Managers must be mindful of the forces that drive a team. Dr. Dahlke provides a helpful table that contrasts survival culture with team culture and tips for managers on how to foster team culture.

Survival Culture

Team Culture


People are unaware of how their jobs fit into the organization’s mission.People know what each must do to achieve the organization’s mission.Involve everyone in shaping and owning the organization’s mission.
People promote their own agenda, and are out for themselves, which sidetracks team discussions.People are aware of their interdependence in solving problems and reaching decisions.Model, demonstrate and teach interdependence and team behavior.
People do only what their job descriptions say they should do.People go beyond their job descriptions to help others.Focus people on outcomes rather than on rigid job descriptions.
People self-protectively keep opinions and ideas to themselves, which weakens team member bonds.People are unafraid and openly express their opinions and ideas, which strengthens team member bonds.Support open discussions and never belittle those who disagree.
People reject diverse opinions and ideas, which deters others from offering their own opinions and ideas.People are open to diverse opinions and ideas, which invites others to offer their own opinions and ideas.Encourage sharing differing viewpoint, which leads to innovative ideas.
People are focused on finding fault, which impedes team accomplishments.People are focused on solving problems, which increases team accomplishments.Use mistakes as opportunities to learn and discourage finger-pointing and blaming.
People obediently follow procedures, no matter how ineffective they are.Together, people continuously strive to improve work processes.Foster and reinforce a customer-driven, problem-solving mindset.
People are critical and judgmental, which fosters defensiveness and sabotages teamwork.People are not critical or judgmental, making it safe to take risks, which strengthens teamwork.Model and cultivate objectivity and constructive decision-making.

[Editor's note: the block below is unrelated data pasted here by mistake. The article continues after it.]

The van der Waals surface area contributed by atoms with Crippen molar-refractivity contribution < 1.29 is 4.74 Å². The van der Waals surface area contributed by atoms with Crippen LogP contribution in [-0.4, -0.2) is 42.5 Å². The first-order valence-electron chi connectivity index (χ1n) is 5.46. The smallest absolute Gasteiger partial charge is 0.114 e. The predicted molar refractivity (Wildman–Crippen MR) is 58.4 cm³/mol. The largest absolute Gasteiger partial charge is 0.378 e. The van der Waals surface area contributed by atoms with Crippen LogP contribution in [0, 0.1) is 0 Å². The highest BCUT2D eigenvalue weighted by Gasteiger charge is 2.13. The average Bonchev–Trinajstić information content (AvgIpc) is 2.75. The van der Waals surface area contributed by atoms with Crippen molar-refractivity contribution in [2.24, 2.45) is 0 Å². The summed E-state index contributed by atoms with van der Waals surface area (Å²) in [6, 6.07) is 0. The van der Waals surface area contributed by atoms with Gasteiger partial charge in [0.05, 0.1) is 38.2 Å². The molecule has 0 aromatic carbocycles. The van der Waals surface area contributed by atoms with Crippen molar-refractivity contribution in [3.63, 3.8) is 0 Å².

People don’t respect and trust one another, which discourages greater team participation.People respect and trust one another, which encourages greater team participation.Gain the respect of team members and reinforce respectful behavior whenever it occurs.

Once you’ve assembled your team, Dr. Dahlke believes you should stop teambuilding and start “teambeing.” The best way to teach your team to trust each other is to trust them to do their task. You’ll know when your employees are teambeing. “You will find communication open and widespread, characterized by mutual respect and trust,” Dr. Dahlke said.

That’s not to say you can just set employees to a task and expect a well-oiled team overnight. “Learning team skills is like learning any other skills,” Dr. Dahlke said. It takes practice. But, if done right, teambuilding will motivate people to work harder toward their goals because of the satisfaction they feel from achieving a goal as part of a team that respects them. It is up to their managers to set an example and show them the way.

Dr. Arnie Dahlke is currently the director of I/OP at TUW. For more information on classes in this burgeoning field, visit TUW online.

You can read more of Dr. Dahlke’s tips and strategies for successful teambuilding at his website.

Touro University Worldwide (TUW) believes in the transformative power of continued education. TUW students are committed to social justice, intellectual pursuit and philanthropic duty and receive a well-rounded educational experience focused on the holistic development of the individual. An advanced degree from TUW can change your career trajectory and your future putting you on a path towards advancement and lifelong success.